Richard Mylchreest and Sam Lindsey-Birchall showed the tower of love when they got engaged in front of crowds taking part in the annual escorted walk to Conister Rock.
They were two of some 3,400 people who took advantage of the low tides on Tuesday to visit the Tower of Refuge in Douglas bay.
The proposal came as a complete surprise to civil servant Sam, aged 38: ‘He said we were going to be going to the Tower of Refuge, which we did.
‘When we got there he dragged me up the steps – I thought we were going to be told to come back down.
‘And then when we got to the top he got down on one knee!’
Richard, aged 35, an airport security officer, had organised the unusual proposal with help from Douglas Council as well as two of their close friends, who also faced the nerve-wracking responsibility of not letting anything slip about the surprise.
‘I was oblivious,’ Sam said.
‘I didn’t pick up on anything.’
When asking if she had expected such a public proposal, she said: ‘I didn’t expect last night at all. I thought it might have been quite little, when we were walking the dogs.’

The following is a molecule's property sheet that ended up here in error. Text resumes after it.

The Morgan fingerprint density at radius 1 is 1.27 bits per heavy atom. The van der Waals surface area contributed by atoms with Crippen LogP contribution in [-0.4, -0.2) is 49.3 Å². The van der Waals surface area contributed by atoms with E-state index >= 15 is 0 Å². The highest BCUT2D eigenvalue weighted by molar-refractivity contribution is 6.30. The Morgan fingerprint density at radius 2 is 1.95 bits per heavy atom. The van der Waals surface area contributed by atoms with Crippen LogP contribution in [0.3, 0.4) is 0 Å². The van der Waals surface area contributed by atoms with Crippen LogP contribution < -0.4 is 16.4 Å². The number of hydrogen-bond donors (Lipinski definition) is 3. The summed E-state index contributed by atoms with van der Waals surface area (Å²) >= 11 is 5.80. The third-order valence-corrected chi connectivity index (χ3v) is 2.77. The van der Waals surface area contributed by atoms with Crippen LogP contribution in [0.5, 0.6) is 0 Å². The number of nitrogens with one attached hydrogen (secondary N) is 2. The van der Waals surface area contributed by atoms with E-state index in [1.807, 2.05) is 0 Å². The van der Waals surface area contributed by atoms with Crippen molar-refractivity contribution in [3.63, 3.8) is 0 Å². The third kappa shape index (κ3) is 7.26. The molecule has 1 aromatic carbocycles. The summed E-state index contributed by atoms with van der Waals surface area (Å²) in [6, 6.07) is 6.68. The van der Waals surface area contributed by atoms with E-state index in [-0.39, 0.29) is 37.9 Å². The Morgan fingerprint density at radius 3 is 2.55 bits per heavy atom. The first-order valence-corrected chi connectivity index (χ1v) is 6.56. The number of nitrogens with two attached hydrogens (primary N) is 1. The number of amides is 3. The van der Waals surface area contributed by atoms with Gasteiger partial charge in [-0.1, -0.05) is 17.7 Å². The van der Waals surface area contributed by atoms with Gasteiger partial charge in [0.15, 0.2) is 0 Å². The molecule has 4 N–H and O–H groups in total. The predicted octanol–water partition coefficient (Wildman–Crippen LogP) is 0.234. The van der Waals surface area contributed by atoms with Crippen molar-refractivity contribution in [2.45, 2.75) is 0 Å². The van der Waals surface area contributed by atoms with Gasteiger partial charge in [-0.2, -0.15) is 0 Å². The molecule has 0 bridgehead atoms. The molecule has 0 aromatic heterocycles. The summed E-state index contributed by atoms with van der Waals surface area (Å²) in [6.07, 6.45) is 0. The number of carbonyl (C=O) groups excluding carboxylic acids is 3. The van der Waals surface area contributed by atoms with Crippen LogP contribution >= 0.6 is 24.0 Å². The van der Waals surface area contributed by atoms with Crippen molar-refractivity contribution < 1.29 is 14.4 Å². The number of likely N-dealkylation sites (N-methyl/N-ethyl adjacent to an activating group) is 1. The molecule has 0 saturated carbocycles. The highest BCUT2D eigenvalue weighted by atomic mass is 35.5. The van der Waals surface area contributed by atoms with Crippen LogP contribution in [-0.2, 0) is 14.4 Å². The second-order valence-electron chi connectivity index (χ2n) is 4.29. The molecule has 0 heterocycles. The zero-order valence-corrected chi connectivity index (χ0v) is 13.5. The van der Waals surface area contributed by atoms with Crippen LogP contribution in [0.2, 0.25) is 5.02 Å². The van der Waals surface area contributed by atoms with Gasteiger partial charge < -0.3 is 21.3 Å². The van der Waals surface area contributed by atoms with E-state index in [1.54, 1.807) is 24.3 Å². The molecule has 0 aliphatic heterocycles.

At the tower, Douglas Mayor Carol Malarkey, Mayoress Sara Hackman and their friends held up photographs, and carried champagne and flowers.
The couple, who have been together since September and live at Greeba, were then congratulated by the crowds as they made their way back to the beach.
It was the first time that Sam had visited the Tower of Refuge but the couple plan many more visits.
‘We will be going out every year for our anniversary.’
The walk, organised by Douglas Development Partnership, was a fundraiser for Douglas RNLI.
People of all ages donned their wellies for the walk across Douglas beach at low tide and then a final slippery section along a seaweed-strewn causeway to Conister Rock and the tower itself.
While there, it was the chance to take pictures of the impressive landmark from all angles before making the walk back.
There was such a strong turn out to the event that the queue snaked a long way back up the beach.
The Tower of Refuge was built in 1832. It was the idea of Sir William Hillary, founder of the RNLI in 1824. He moved to the island in 1808 and died in Douglas in 1847.